Barton, Horace

b. Forest Gate, Essex, England, 20 May1872

d. Johannesburg, 17 December 1951


South African organist and composer of English birth. Horace Percival Barton received music lessons at the age of 5 from his older brother, William Barton, who was for 25 years a professor of harmony, counterpoint, orchestration and composition at the Guildhall School Music. His curriculum included piano, cello, theoretical subjects and composition, to which he eventually added organ, violin and cello. He also became a member of two choral societies, through which he gained considerable insight into the choral repertoire and the art of conducting. 


Barton was organist of St Mary’s Church in Moorfield in London in 1897, when he was notified that he had been appointed organist of St Augustine’s Roman Catholic Cathedral in Port Elizabeth, on the recommendation of Alfred Hollins. He came to South Africa that same year, and shortly afterwards he was also appointed as a music teacher at St. Marist Brothers’ College in Uitenhage. Before long he was also performing and conducting. Encouraged by his success with the local operatic society, he revived the Port Elizabeth Philharmonic Society in 1905, and conducted many successful performances, his ambitious repertoire including Handel’s Messiah and Judas Maccabeus. 

In 1907, Barton was conducting a choir of over 200 members. He inaugurated a series of annual choral festivals at which British soloists came to sing with the choir. He was also an accomplished and successful accompanist. As an organist, he often played transcriptions of his own symphonic works. In 1915 he became the director of the Johannesburg Philharmonic Society, and was from 1923 to 1945 a piano lecturer at the Department of Music at the University of the Witwatersrand in Johannesburg.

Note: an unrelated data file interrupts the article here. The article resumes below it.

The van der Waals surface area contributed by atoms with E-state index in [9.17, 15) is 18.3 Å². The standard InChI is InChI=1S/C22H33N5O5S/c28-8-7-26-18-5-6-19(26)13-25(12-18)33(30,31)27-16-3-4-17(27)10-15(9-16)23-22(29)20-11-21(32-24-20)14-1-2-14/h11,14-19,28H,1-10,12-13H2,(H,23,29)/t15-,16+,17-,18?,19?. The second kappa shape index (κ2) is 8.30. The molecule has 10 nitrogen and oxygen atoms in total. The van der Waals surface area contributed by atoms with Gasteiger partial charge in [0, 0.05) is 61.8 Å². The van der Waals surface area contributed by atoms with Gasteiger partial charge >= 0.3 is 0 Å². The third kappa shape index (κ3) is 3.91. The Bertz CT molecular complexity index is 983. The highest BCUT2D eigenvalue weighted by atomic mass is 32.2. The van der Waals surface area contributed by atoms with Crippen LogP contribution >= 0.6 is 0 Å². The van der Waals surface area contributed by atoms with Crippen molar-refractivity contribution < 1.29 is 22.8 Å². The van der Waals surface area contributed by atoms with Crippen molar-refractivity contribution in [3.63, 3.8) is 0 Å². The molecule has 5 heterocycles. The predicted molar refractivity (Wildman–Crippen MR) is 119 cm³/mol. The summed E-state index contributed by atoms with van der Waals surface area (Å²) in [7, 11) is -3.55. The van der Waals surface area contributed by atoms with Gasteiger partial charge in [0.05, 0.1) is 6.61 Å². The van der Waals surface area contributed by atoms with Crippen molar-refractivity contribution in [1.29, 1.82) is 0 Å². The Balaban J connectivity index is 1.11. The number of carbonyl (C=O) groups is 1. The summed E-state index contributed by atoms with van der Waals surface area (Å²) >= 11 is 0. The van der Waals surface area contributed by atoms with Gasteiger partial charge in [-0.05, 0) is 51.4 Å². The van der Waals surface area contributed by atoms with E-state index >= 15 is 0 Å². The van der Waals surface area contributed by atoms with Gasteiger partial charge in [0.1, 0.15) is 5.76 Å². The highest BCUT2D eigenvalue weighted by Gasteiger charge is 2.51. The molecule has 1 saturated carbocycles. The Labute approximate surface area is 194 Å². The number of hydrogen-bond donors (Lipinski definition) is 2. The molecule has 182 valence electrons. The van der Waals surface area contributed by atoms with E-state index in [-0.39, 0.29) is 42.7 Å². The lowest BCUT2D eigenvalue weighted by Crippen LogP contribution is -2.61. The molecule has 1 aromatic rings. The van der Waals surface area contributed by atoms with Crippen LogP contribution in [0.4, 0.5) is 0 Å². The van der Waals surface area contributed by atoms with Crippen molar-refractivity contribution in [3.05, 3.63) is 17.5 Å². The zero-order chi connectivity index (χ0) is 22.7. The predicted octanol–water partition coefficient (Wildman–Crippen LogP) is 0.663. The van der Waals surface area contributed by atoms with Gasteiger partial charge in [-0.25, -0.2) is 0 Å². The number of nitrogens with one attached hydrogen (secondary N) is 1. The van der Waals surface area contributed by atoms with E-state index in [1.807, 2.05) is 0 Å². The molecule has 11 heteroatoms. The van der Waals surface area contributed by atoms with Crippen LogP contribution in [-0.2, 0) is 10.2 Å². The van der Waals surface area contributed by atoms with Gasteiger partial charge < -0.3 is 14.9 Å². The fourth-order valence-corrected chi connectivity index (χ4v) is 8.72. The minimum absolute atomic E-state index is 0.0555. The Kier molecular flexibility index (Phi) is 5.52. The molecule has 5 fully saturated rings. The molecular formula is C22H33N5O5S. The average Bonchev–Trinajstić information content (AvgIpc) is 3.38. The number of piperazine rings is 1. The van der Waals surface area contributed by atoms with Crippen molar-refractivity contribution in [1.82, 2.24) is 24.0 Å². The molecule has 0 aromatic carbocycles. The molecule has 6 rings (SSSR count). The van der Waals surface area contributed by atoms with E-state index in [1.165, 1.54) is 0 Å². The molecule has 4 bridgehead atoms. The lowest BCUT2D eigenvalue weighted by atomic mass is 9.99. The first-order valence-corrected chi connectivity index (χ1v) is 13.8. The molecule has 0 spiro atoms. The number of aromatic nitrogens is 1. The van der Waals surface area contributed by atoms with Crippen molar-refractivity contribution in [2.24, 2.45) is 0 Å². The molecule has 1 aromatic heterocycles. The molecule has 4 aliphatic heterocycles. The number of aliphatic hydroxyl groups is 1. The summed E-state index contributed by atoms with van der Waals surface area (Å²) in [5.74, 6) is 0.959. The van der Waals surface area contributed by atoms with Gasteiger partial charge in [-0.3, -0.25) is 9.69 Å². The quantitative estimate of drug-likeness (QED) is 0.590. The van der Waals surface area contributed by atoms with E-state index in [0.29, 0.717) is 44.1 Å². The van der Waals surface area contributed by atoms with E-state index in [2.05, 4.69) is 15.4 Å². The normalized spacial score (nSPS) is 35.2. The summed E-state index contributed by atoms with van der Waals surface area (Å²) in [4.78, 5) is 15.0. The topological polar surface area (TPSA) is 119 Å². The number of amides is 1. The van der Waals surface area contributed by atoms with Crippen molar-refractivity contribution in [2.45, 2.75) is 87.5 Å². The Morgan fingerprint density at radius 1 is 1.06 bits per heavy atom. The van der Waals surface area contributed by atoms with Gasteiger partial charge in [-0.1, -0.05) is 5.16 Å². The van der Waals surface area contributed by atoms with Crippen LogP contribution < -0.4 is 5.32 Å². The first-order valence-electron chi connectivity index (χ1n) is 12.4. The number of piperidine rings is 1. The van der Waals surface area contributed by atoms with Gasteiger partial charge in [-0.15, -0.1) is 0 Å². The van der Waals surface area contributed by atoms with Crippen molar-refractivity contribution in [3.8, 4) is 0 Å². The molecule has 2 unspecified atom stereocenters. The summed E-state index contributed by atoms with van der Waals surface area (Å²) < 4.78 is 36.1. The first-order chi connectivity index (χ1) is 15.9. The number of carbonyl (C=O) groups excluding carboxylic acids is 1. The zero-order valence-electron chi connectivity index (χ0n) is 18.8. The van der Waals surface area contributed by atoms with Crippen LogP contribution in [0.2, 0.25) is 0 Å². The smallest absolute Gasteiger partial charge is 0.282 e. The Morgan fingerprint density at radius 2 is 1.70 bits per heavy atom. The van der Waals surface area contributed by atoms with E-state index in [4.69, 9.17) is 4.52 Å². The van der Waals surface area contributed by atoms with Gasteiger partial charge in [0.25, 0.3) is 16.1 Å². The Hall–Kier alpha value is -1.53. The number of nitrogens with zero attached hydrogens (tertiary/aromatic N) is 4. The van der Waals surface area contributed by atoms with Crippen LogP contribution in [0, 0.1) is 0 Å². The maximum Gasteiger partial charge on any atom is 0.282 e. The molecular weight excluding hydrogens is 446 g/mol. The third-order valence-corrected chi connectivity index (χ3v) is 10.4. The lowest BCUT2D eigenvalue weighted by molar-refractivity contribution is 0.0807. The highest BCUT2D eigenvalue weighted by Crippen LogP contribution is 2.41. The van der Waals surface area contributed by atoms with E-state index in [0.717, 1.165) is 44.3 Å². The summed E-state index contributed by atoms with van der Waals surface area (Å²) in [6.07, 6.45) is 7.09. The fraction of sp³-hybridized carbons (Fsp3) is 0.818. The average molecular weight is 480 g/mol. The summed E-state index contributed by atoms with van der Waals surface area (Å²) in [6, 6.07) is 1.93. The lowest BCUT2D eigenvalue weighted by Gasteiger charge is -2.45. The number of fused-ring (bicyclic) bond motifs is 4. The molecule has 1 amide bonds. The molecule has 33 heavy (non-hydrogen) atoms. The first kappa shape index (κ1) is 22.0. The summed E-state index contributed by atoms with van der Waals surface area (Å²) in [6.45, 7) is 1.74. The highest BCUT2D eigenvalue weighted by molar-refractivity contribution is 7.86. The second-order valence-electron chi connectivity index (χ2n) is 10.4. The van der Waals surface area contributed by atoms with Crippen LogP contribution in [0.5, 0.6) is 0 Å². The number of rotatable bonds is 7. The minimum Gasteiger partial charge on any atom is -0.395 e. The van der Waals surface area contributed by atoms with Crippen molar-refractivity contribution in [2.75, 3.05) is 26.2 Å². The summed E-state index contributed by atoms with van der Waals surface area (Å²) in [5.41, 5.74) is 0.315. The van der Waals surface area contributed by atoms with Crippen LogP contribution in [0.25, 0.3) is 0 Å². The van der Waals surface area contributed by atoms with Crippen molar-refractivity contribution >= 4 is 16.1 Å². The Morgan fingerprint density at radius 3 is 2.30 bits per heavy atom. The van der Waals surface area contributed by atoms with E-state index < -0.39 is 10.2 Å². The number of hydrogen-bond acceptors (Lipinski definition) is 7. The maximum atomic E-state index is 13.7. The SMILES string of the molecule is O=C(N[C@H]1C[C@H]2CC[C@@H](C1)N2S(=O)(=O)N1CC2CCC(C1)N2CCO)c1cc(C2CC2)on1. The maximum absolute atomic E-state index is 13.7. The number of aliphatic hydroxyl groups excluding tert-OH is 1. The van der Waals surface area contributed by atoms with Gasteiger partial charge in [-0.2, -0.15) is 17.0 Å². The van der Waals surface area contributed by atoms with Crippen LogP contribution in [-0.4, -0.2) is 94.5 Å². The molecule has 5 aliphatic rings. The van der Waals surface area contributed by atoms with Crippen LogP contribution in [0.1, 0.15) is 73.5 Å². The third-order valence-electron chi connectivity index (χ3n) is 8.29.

With the advent of national broadcasting in South Africa in the 1930s, Barton was frequently invited to give radio recitals, in which he also played his own works. After 1945, failing eyesight compelled him to curtail his activities. He confined himself to teaching a few pupils, and devoted more of his time to composition. Barton was one the founder-members of the Society of South African Composers in 1945, and served as its chairman for three years. He died in Johannesburg in 1951. 




Valse fantasia, Op. 17 (1903) 

Symphonic variations on Sarie Marais (1932) 

Four miniatures (1938) 

Valse (no date) 

Pavane (no date) 

The jovial chase (n.d.) 

The ghostly tale (n.d.) 

Nocturne (n.d.) 

Symphonic variations on Reveille (n.d.) 

Symphonic variations on Swarte osse (n.d.) 

Symphonic variations on The Scamp (n.d.) 

Symphonic variations on Vegkop (n.d.) 

Symphonic variations on Etude (Anton Rubinstein, n.d.)


Chamber Music: 

Romance in A major, for violin and piano (1904) 

Trio in F minor, for violin, cello and piano (1937) 

Sonata, for cello and piano (1943) 

Jig, for cello and piano (1943) 

The robin, impromptu for cello and piano (1943) 

Prelude and fugal fantasia, for three cellos and piano (1945) 

Invocation, for cello and piano (n.d.) 

Sarabande, for cello and piano (n.d.) 

Hebrew song of supplication, for cello and piano (n.d.) 

Minuet, for 3 flutes and triangle (n.d.) 



An hour with thee (Sir Walton Scott), song (1901) 

The beautiful city of sleep (1902) 

Vegkop (Totius), song (n.d.) 

Daar’s nog die lang rooi wapad voor my (C.L. Leipoldt), song (n.d.) 

To blossoms (Herrick), song (1935) 

The singer (Rosa Nepgen), song (1935) 

Swarte osse (A.G,. Visser), song (1937) 

As saans (A.D. Keet) (n.d.) 

Reveille (E.D.van Weenen) song (1940) 

Morte D’Authur (Tennyson), for tenor, baritone, chorus and orchestra (1947) 

Memory come hither (Blake), four-part song (n.d.) 

The scamp (E. D. van Weenen), song (n.d.) 

Ave Maria, song with organ accompaniment (n.d.) 

Serenade (Longfellow), four-part song (n.d.) 

Kyk hoe goed en lieflik, psalm 133, three-part song. 

Die vlakte series Afrikaanse Liedere I, composed under the pseudonym Kleinjan (n.d.)



Sonata in G minor (before 1901) 

Valse brillante (before 1901) 

Valse caprice (before 1901) 

Rondo scherzando (before 1901) 

Romance in G major (before 1901) 

Polonaise in E minor (before 1901) 

Melody in A flat 


Golden Hours, six easy pieces suitable for child hands (before 1902) 

Floral emblems, six easy pieces suitable for child hands (six morceau faciles pour piano) 

Redowak, Op. 15 (1903) 

Pavane, Op. 16 (1903) 

Three cameos, Op. 20 (n.d.) 

Valse arabesque (1904) 

Waltz in B flat (n.d.)




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